Sequel to “The Handmaid’s Tale”
This book hardly needs an introduction. Everyone has been talking about Margaret Atwood since her prize-winning novel “The Handmaid’s Tale” was made into a television series and commenting at length about the extent to which the story mirrors current events today. The original novel ends rather abruptly, but with the TV series now renewed for a fourth season, it has gone far beyond the ambit of the original novel. So when Margaret Atwood announced that 34 years after the original novel she would be publishing a sequel, there was a huge amount of interest. The interest was compounded when she (somewhat controversially) was awarded the Booker Prize for the new novel jointly with author Bernadine Evaristo. I have a fraught relationship with Margaret Atwood’s writing. Some of her books like “Cat’s Eye” and “The Blind Assassin” I would name among my favourite novels of all time. Others, like “The Heart Goes Last” and “The Robber Bride” left me lukewarm. Buying this eBook left me feeling a bit apprehensive, but with tickets to see her speak in Canberra just next month, I knew I had to read her new book.
“The Testaments” by Margaret Atwood is a dystopian novel set approximately 15 years after the events of her acclaimed novel “The Handmaid’s Tale”. There are three point of view characters: Lydia, Agnes and Daisy. Lydia is an Aunt: a high-ranking woman governing and implementing laws about women in Gilead, the nation formerly known as the USA. Agnes is an adopted daughter of a Commander in Gilead who escapes an arranged marriage by agreeing to become a Supplicant: a future Aunt. Daisy, also an adopted daughter, lives in Canada. However when her parents are victims of a terrorist attack, Daisy learns her true identity and become essential to Mayday: an underground resistance movement.
“The Handmaid’s Tale” ended on a cliffhanger, and for those readers who were desperate to know what happens next, to Gilead as much as to Offred, this book certainly answers those questions. Atwood is at her strongest in Lydia’s flashbacks to her arrest when the government was overthrown and Gilead was first established. I felt like the scenes where successful, “immoral” women were detained inside the stadium were realistic, compelling and deeply disturbing. I also felt that Atwood was asking the reader an important question: can the means always justify the ends? The idea of Supplicants to be a interesting form of subversion.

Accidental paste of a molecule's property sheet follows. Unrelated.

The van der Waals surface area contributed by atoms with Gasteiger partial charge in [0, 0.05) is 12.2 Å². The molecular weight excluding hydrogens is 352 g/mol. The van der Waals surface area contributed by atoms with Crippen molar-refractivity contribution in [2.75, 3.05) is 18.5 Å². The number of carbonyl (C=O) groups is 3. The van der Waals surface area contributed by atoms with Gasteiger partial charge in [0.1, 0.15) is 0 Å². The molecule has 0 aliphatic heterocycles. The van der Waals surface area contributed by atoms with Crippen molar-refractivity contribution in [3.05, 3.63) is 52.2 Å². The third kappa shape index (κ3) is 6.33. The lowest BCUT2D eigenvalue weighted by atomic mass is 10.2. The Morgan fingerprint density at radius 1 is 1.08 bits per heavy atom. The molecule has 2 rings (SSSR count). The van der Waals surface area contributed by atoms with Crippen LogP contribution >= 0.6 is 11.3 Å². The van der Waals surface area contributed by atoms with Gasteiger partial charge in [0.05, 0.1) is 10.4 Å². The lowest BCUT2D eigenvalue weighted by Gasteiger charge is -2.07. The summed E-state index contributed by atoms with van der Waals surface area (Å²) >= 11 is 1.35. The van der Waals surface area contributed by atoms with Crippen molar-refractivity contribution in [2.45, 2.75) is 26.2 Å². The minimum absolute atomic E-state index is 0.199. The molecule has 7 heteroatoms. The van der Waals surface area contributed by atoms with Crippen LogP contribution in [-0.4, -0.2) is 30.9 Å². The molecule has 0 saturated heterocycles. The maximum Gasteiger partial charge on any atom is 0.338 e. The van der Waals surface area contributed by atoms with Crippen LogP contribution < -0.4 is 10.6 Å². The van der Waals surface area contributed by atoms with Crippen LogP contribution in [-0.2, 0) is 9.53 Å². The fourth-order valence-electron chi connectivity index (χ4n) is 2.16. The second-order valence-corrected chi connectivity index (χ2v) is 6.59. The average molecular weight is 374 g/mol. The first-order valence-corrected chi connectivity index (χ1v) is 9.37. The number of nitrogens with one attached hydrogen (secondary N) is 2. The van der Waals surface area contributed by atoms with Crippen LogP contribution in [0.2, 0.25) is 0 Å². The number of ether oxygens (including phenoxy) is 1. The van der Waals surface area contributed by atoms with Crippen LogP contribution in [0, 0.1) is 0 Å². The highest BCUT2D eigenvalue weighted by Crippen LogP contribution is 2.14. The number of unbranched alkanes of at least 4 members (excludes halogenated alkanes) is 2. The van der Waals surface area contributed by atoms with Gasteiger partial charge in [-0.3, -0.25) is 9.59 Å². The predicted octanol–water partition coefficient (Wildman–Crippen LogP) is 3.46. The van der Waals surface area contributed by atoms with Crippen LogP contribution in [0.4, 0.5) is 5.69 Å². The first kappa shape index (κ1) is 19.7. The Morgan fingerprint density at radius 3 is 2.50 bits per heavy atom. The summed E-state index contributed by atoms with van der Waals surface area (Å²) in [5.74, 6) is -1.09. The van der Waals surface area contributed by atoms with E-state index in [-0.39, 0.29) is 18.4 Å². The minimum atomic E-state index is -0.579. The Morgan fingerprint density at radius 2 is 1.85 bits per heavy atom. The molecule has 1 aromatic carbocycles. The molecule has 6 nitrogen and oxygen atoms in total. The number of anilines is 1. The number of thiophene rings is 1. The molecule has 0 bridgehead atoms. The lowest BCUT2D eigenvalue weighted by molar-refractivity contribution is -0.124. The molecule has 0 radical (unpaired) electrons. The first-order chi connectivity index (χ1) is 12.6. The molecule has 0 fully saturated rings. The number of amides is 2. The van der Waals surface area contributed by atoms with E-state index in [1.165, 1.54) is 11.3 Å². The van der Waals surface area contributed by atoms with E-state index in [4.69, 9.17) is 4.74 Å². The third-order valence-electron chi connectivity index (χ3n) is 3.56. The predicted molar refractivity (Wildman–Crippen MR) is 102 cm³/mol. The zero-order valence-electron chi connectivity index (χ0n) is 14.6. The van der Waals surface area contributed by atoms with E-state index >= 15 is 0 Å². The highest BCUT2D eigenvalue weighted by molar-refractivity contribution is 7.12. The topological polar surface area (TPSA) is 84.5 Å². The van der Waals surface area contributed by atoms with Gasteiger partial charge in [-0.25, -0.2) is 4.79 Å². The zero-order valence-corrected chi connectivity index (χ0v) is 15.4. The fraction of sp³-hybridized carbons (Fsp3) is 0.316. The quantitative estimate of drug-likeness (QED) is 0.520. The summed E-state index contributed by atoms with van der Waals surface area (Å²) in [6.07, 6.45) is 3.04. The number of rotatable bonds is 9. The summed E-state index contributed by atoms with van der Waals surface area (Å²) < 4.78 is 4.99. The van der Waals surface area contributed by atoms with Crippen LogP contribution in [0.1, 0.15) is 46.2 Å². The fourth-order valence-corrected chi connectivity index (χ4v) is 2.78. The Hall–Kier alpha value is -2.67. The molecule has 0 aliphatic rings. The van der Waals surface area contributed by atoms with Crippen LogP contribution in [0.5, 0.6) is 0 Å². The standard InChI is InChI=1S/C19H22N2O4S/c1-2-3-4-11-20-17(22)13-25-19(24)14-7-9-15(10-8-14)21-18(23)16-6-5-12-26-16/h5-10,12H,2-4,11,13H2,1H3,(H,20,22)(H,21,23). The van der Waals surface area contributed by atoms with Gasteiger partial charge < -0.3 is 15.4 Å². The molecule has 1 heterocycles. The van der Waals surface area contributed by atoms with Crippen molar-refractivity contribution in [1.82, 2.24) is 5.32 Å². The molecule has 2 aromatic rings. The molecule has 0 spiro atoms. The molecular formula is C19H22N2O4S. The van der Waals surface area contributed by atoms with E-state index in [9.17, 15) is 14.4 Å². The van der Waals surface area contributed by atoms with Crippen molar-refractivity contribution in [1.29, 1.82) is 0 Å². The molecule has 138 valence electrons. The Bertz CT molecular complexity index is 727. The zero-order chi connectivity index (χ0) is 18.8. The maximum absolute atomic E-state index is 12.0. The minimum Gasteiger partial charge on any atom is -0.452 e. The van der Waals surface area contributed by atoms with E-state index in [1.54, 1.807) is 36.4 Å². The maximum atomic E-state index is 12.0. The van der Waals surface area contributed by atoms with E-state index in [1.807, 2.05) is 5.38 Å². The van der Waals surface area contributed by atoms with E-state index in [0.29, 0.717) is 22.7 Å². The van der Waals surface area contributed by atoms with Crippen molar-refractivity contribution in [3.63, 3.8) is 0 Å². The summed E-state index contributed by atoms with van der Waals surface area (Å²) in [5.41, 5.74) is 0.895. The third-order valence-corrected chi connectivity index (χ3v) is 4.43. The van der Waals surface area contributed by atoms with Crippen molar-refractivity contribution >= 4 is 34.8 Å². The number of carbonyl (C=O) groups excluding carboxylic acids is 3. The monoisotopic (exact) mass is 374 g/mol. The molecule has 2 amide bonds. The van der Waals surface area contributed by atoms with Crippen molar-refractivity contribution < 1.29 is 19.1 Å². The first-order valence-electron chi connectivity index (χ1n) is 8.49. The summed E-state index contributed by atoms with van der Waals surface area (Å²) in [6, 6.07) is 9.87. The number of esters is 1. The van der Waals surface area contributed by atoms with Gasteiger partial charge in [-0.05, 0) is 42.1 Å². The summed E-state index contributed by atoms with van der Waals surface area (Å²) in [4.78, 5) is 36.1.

However, this is a bit of a tricky book to review. In some ways, we are living in a time of sequels, prequels, retellings and reboots. There seems to be a chronic inability to leave things to the reader’s imagination. I’m not going to go into depth about a related pet peeve of mine: unnecessarily verbose fantasy novels, but it’s a similar problem. The books I’m enjoying the most right now are those that leave me wanting more. Apart from exploring what it means to be a Supplicant, I wasn’t sold on Agnes’ story and Daisy’s story, while certainly the most action-packed, seemed chaotic and the plan to infiltrate Gilead felt flimsy. Maybe ultimately it was a question of scale. In a classic fantasy or science fiction novel, I would happily suspend my disbelief that a nobody becomes a chosen hero who saves the day mostly through luck and timing. For a story that purports to be a realistic alternative future, it was hard to be convinced. Neither Agnes nor Daisy were particularly compelling characters, and I found myself mostly looking forward to Lydia’s chapters hoping for more flashbacks.
I haven’t read Evaristo’s novel, the other winner of the 2019 Booker Prize, but I am a little surprised that this was a joint winner. For fans of the TV series and original novel, this will fill in plenty of gaps and show old characters in new light. However, I think that “The Handmaid’s Tale’ was excellent as a standalone novel and while this sequel is fine, it was not necessary.